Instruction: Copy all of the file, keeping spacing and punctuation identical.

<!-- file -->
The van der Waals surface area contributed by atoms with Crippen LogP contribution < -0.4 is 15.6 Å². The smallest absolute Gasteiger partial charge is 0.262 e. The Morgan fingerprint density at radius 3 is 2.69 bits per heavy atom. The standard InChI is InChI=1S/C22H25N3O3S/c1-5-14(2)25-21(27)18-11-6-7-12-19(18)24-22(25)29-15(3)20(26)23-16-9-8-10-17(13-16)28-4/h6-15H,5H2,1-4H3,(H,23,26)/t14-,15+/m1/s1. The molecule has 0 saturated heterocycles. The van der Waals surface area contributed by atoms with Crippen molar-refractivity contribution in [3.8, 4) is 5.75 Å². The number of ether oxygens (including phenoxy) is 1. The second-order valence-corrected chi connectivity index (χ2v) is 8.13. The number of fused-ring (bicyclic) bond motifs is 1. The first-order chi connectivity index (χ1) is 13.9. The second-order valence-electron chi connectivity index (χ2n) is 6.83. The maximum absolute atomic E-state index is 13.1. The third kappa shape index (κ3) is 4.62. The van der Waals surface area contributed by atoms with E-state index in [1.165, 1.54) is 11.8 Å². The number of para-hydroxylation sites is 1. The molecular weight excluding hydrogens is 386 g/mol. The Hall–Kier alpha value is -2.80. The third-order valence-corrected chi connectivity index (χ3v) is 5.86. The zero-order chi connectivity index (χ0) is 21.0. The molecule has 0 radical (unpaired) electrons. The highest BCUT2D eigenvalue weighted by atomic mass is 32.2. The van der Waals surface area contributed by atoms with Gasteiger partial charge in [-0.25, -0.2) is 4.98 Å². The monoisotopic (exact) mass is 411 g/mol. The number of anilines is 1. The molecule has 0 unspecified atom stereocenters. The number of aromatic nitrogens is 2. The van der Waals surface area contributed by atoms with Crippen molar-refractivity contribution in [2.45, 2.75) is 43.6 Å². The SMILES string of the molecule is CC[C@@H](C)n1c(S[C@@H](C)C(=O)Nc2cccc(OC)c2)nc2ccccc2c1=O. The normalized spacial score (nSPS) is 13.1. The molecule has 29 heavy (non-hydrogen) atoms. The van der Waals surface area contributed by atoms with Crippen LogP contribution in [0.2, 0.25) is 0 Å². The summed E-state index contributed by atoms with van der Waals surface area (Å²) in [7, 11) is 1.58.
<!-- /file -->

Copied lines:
The van der Waals surface area contributed by atoms with Crippen LogP contribution < -0.4 is 15.6 Å². The smallest absolute Gasteiger partial charge is 0.262 e. The Morgan fingerprint density at radius 3 is 2.69 bits per heavy atom. The standard InChI is InChI=1S/C22H25N3O3S/c1-5-14(2)25-21(27)18-11-6-7-12-19(18)24-22(25)29-15(3)20(26)23-16-9-8-10-17(13-16)28-4/h6-15H,5H2,1-4H3,(H,23,26)/t14-,15+/m1/s1. The molecule has 0 saturated heterocycles. The van der Waals surface area contributed by atoms with Crippen molar-refractivity contribution in [3.8, 4) is 5.75 Å². The number of ether oxygens (including phenoxy) is 1. The second-order valence-corrected chi connectivity index (χ2v) is 8.13. The number of fused-ring (bicyclic) bond motifs is 1. The first-order chi connectivity index (χ1) is 13.9. The second-order valence-electron chi connectivity index (χ2n) is 6.83. The maximum absolute atomic E-state index is 13.1. The third kappa shape index (κ3) is 4.62. The van der Waals surface area contributed by atoms with E-state index in [1.165, 1.54) is 11.8 Å². The number of para-hydroxylation sites is 1. The molecular weight excluding hydrogens is 386 g/mol. The Hall–Kier alpha value is -2.80. The third-order valence-corrected chi connectivity index (χ3v) is 5.86. The zero-order chi connectivity index (χ0) is 21.0. The molecule has 0 radical (unpaired) electrons. The highest BCUT2D eigenvalue weighted by atomic mass is 32.2. The van der Waals surface area contributed by atoms with Gasteiger partial charge in [-0.25, -0.2) is 4.98 Å². The monoisotopic (exact) mass is 411 g/mol. The number of anilines is 1. The molecule has 0 unspecified atom stereocenters. The number of aromatic nitrogens is 2. The van der Waals surface area contributed by atoms with Crippen molar-refractivity contribution in [2.45, 2.75) is 43.6 Å². The SMILES string of the molecule is CC[C@@H](C)n1c(S[C@@H](C)C(=O)Nc2cccc(OC)c2)nc2ccccc2c1=O. The normalized spacial score (nSPS) is 13.1. The molecule has 29 heavy (non-hydrogen) atoms. The van der Waals surface area contributed by atoms with Crippen LogP contribution in [0.2, 0.25) is 0 Å². The summed E-state index contributed by atoms with van der Waals surface area (Å²) in [7, 11) is 1.58.